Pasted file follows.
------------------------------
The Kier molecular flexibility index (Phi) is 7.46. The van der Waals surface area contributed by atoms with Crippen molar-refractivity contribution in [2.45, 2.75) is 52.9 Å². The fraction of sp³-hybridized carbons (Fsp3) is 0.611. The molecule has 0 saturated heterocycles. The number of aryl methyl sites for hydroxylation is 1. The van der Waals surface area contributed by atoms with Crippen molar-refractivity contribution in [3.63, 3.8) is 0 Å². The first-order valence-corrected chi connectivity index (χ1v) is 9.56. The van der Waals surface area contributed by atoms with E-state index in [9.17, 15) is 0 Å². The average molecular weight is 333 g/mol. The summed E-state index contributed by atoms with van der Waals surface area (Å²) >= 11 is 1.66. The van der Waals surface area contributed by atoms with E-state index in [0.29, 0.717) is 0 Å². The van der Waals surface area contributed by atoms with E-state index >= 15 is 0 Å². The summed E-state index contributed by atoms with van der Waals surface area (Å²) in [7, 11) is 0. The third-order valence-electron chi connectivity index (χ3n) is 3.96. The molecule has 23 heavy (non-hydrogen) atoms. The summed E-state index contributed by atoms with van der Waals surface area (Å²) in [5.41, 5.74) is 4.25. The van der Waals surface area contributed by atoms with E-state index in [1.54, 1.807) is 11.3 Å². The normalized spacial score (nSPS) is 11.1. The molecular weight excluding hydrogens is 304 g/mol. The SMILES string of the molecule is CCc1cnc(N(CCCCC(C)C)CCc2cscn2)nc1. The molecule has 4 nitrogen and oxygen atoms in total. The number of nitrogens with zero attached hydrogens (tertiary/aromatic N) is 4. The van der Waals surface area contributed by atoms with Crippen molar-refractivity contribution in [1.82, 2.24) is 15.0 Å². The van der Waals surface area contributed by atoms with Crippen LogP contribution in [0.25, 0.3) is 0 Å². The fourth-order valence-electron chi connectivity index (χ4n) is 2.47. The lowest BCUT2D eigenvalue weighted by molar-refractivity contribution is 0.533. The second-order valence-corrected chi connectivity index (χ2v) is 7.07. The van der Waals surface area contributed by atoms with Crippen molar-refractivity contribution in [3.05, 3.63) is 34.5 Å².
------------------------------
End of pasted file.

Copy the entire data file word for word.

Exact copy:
The Kier molecular flexibility index (Phi) is 7.46. The van der Waals surface area contributed by atoms with Crippen molar-refractivity contribution in [2.45, 2.75) is 52.9 Å². The fraction of sp³-hybridized carbons (Fsp3) is 0.611. The molecule has 0 saturated heterocycles. The number of aryl methyl sites for hydroxylation is 1. The van der Waals surface area contributed by atoms with Crippen molar-refractivity contribution in [3.63, 3.8) is 0 Å². The first-order valence-corrected chi connectivity index (χ1v) is 9.56. The van der Waals surface area contributed by atoms with E-state index in [9.17, 15) is 0 Å². The average molecular weight is 333 g/mol. The summed E-state index contributed by atoms with van der Waals surface area (Å²) >= 11 is 1.66. The van der Waals surface area contributed by atoms with E-state index in [0.29, 0.717) is 0 Å². The van der Waals surface area contributed by atoms with E-state index >= 15 is 0 Å². The summed E-state index contributed by atoms with van der Waals surface area (Å²) in [7, 11) is 0. The third-order valence-electron chi connectivity index (χ3n) is 3.96. The molecule has 23 heavy (non-hydrogen) atoms. The summed E-state index contributed by atoms with van der Waals surface area (Å²) in [5.41, 5.74) is 4.25. The van der Waals surface area contributed by atoms with E-state index in [1.54, 1.807) is 11.3 Å². The normalized spacial score (nSPS) is 11.1. The molecular weight excluding hydrogens is 304 g/mol. The SMILES string of the molecule is CCc1cnc(N(CCCCC(C)C)CCc2cscn2)nc1. The molecule has 4 nitrogen and oxygen atoms in total. The number of nitrogens with zero attached hydrogens (tertiary/aromatic N) is 4. The van der Waals surface area contributed by atoms with Crippen molar-refractivity contribution in [1.82, 2.24) is 15.0 Å². The van der Waals surface area contributed by atoms with Crippen LogP contribution in [0.25, 0.3) is 0 Å². The fourth-order valence-electron chi connectivity index (χ4n) is 2.47. The lowest BCUT2D eigenvalue weighted by molar-refractivity contribution is 0.533. The second-order valence-corrected chi connectivity index (χ2v) is 7.07. The van der Waals surface area contributed by atoms with Crippen molar-refractivity contribution in [3.05, 3.63) is 34.5 Å².